- Oh yeah, one more thing. If you think our policy is wrong, it's always okay to start a discussion about it, and we welcome your input. The place to discuss a change in the Wikitravel:External links policy is Wikitravel talk:External links -- Colin 11:17, 13 Sep 2004 (EDT)
Removed Slovak message
I removed what seems to be a personal invitation in what I guess is Slovak:
- Mili priatelia, potrebovali by sme sprievodcu Bratislava City tour. Jedna sa o skupinu s Thaywanu. Islo by o tour asi od 16.00, priblizne 2 hod. Podrobnosti by Ste dohodli s ich sprievodcom. Prosim o rychlu odpoved. Dakujem a ostavam s pozdravom. E-mail posielajte na adresu: [email protected]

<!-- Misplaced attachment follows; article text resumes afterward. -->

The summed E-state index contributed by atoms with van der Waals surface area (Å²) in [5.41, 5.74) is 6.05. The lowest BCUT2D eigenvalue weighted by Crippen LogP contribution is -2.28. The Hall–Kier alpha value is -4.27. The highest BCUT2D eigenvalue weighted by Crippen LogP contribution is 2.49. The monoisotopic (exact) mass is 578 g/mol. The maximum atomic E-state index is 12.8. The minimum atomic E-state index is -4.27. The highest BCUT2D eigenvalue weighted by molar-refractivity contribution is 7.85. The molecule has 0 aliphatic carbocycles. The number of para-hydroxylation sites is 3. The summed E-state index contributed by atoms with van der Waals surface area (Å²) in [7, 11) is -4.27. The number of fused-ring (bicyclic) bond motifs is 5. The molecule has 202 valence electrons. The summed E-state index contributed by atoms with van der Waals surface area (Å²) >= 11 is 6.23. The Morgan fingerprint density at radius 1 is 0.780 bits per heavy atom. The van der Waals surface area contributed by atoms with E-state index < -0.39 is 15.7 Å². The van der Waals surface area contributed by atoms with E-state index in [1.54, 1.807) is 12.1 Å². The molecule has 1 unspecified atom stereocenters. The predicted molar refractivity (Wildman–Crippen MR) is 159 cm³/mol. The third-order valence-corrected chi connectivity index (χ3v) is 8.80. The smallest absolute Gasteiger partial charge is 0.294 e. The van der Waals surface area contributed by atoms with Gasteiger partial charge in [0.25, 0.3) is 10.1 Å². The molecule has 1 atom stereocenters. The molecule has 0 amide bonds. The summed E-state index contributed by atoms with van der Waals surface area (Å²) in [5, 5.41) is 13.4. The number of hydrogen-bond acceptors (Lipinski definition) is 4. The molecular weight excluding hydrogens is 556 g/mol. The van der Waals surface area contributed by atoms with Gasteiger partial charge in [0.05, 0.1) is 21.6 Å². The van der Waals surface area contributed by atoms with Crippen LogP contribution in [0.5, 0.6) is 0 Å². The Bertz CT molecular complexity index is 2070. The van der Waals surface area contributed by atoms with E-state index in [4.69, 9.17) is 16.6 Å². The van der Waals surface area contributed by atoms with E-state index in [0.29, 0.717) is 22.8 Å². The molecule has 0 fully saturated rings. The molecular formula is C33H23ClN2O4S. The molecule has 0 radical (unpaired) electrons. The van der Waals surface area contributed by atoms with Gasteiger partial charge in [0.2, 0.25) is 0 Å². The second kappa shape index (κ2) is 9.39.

It might also be a listing for a tour guide. I'm not sure. --Evan 07:50, 25 Aug 2005 (EDT)
- Someone was trying to find a tourist guide for a group of tourists from Taiwan. Really bad grammar, by the way. Michal Stankoviansky 15:10, 19 April 2009 (EDT)
Paste for reworking
I think this could be turned into a major attraction listing or broken up into separate attractions. Maj 12:36, 19 September 2006 (EDT)